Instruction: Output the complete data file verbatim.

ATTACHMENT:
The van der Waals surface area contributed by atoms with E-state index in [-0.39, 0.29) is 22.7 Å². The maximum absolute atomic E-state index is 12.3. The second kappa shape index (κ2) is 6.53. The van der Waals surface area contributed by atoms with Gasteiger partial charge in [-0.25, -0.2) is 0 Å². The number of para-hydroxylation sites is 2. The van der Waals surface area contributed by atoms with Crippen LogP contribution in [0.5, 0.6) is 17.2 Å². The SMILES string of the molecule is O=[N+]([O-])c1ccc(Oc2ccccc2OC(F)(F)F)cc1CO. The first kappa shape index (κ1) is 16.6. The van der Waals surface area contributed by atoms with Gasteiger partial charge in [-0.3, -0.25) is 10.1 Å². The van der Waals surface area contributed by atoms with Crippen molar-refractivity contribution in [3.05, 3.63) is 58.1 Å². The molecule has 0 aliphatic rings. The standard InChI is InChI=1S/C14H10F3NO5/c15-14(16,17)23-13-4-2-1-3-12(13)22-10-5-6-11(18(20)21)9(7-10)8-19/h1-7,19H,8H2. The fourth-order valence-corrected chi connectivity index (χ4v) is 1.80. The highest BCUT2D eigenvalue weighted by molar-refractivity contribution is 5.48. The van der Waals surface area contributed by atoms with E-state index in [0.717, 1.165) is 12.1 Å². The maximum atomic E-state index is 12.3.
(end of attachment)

The van der Waals surface area contributed by atoms with E-state index in [-0.39, 0.29) is 22.7 Å². The maximum absolute atomic E-state index is 12.3. The second kappa shape index (κ2) is 6.53. The van der Waals surface area contributed by atoms with Gasteiger partial charge in [-0.25, -0.2) is 0 Å². The number of para-hydroxylation sites is 2. The van der Waals surface area contributed by atoms with Crippen LogP contribution in [0.5, 0.6) is 17.2 Å². The SMILES string of the molecule is O=[N+]([O-])c1ccc(Oc2ccccc2OC(F)(F)F)cc1CO. The first kappa shape index (κ1) is 16.6. The van der Waals surface area contributed by atoms with Gasteiger partial charge in [-0.3, -0.25) is 10.1 Å². The van der Waals surface area contributed by atoms with Crippen molar-refractivity contribution in [3.05, 3.63) is 58.1 Å². The molecule has 0 aliphatic rings. The standard InChI is InChI=1S/C14H10F3NO5/c15-14(16,17)23-13-4-2-1-3-12(13)22-10-5-6-11(18(20)21)9(7-10)8-19/h1-7,19H,8H2. The fourth-order valence-corrected chi connectivity index (χ4v) is 1.80. The highest BCUT2D eigenvalue weighted by molar-refractivity contribution is 5.48. The van der Waals surface area contributed by atoms with E-state index in [0.717, 1.165) is 12.1 Å². The maximum atomic E-state index is 12.3.